Once the integration site of Neo was identified, mice were genotyped by PCR-based assays specific to the wild-type and Neo-targeted alleles. A 340 bp region of exon 2 of Hyal1 that was deleted in the targeted allele was used to identify the wild-type (+/+) allele (Fig. 1 C, lane 3), and a 270 bp segment of the Neo-coding region was amplified to detect the targeted (−/−) allele (Fig. 1 C, lane 5). Therefore, a heterozygous (+/−) mouse showed PCR products corresponding to both the targeted and wild-type alleles (Fig. 1 C, lane 4).
To begin characterizing the functional effects of the Neo integration, Hyal1 RNA transcripts were analyzed by northern analysis of liver mRNA. A full-length Hyal1 cDNA probe detected the two most abundant Hyal1 transcripts described previously (Fig. 1 D, lane 1) ( 25 ). No transcripts were detected in Hyal1−/− mice (Fig. 1 D, lane 2). To detect lower abundance Hyal1 transcripts not identified by northern analysis, relative quantitation by real-time PCR was performed with primers that span the exon 1–exon 2 boundary. This real-time assay detected normal and variant Hyal1 transcripts that have been described previously ( 25 ). Hyal1 transcripts were found to vary between 1 and 2% of the normal expression in three separate animal sets (Fig. 1 E). Real-time PCR analysis did not detect any transcripts (data not shown) using oligonucleotides that hybridized to the region of exon 2 removed by Neo targeting, indicating that the remaining transcripts were not wild-type.
To continue characterizing the functional effects of Neo integration, immunoblot analysis of Hyal1 in liver lysates was performed. A single 55 kDa protein band corresponding to mouse Hyal1 was found in +/+ mice (Fig. 1 F, lane 1), but was not detected in −/− mice (Fig. 1 F, lane 2). In addition, HA zymography of serum samples showed hyaluronidase activity in +/+ mice, but no detectable hyaluronidase activity in Hyal1−/− mice (Fig. 1 G, lane 4). The absence of detectable activity was confirmed in liver homogenates from Hyal1−/− mice (data not shown). Therefore, our results show that Hyal1–/– animals do not have detectable Hyal1 wild-type RNA, protein or activity, demonstrating that the Neo integration results in a null allele.
Gross morphology and viability of Hyal1 null animals
Hyal1 null mice were observed up to 20 months for males ( n = 5) and 1 year for females ( n = 7). Hyal1 null mice were viable and looked normal until termination. Walking and movement of Hyal1 null mice also appeared normal. Both male and female null mice were fertile and although no statistical analyses were performed, litter sizes were as expected for the C57Bl/6J mouse strain (6–8 pups/litter). Heterozygous matings displayed the expected 1:2:1 Mendelian ratio of Hyal1 wild-type, heterozygous and null genotypes ( χ2 = 0.909; P = 0.63; n = 110).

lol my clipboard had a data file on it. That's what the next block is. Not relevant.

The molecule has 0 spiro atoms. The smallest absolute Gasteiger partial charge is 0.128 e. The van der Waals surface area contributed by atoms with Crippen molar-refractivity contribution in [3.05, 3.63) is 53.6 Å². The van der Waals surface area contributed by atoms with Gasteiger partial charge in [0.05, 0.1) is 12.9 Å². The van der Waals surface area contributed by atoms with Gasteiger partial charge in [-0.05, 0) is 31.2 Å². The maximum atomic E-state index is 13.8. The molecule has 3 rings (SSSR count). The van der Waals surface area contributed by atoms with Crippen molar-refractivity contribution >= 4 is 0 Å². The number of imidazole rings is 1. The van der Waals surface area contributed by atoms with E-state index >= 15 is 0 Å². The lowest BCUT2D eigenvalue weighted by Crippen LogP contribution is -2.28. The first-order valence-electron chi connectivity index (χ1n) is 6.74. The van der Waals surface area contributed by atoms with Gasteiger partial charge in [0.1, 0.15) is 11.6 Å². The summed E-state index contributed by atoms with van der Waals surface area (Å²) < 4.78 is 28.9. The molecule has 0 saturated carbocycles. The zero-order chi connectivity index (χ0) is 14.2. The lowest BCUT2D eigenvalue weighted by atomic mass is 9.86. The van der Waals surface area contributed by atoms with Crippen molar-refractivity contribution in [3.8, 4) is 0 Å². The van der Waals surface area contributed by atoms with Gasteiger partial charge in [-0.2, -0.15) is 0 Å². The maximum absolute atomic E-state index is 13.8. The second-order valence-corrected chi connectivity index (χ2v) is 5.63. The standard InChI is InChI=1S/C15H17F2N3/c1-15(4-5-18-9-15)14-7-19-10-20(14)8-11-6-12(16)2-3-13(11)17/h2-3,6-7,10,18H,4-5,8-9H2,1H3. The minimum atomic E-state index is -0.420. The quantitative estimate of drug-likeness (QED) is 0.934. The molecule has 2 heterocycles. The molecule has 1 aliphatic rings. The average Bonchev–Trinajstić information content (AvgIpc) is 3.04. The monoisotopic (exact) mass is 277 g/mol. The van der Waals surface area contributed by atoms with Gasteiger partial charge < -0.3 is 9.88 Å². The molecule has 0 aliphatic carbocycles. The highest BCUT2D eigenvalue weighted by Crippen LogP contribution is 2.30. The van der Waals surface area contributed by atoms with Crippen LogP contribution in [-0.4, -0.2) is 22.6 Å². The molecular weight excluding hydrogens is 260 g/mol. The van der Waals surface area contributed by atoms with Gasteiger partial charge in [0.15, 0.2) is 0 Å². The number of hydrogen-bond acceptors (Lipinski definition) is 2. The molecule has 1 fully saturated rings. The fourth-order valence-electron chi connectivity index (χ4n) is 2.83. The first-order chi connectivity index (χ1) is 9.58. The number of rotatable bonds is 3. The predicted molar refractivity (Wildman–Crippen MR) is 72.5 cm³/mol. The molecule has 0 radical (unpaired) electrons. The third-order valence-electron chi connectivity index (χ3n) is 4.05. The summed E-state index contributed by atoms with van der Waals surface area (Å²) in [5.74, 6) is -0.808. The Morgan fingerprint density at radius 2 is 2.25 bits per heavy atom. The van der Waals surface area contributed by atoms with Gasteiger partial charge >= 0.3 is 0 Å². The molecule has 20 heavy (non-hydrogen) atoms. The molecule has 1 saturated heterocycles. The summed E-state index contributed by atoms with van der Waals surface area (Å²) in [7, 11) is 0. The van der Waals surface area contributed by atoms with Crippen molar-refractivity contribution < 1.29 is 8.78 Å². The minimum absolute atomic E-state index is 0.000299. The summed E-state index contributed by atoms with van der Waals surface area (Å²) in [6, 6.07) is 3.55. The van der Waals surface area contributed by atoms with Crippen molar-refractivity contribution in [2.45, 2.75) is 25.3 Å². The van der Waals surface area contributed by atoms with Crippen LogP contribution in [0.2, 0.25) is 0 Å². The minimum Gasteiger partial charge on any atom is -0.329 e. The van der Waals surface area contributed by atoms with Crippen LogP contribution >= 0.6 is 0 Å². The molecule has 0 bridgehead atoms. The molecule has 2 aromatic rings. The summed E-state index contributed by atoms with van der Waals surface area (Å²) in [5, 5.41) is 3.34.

Upon post-mortem examination of animals sacrificed at 6, 9 and 12 months of age, visual inspection revealed no evident masses over the joints. X-ray analysis of female and male 12 month null mice ( n = 3) displayed no evidence of skeletal defects in comparison with age-matched controls (data not shown). At the time of necropsy, mice were of similar size, tissue morphology appeared normal and organomegaly was not observed. Body and organ weights were measured for evidence of reduced stature and/or organomegaly. No statistically significant differences in body weights were detected at 6, 9 or 12 months (Fig. 2 ). Examination of organ weights at the oldest age of 12 months revealed no evidence of organomegaly (Fig. 3 ). The only tissue that was significantly smaller was the lungs of the male null mice, but to date no pathology has been identified in this tissue.
Since gross MPS IX symptoms were not evident at time points up to 1 year, an additional age of 20 months was added by comparing heterozygous and null male mice. Again, no detectable differences in body weights ( P = 0.28; n = 4) (data not shown) and/or organomegaly (Fig. 4 ) were identified at 20 months of age. The only gross abnormality observed was a spotting of the liver that progressed in severity with age and the number of animals that were affected. This was observed in all genotypes and was especially evident in the male gender. However, histological examination and determination of tissue GAG content (described in what follows) suggested this may be due to liver disease occurring in the C57Bl/6 strain.
Joint structure analysis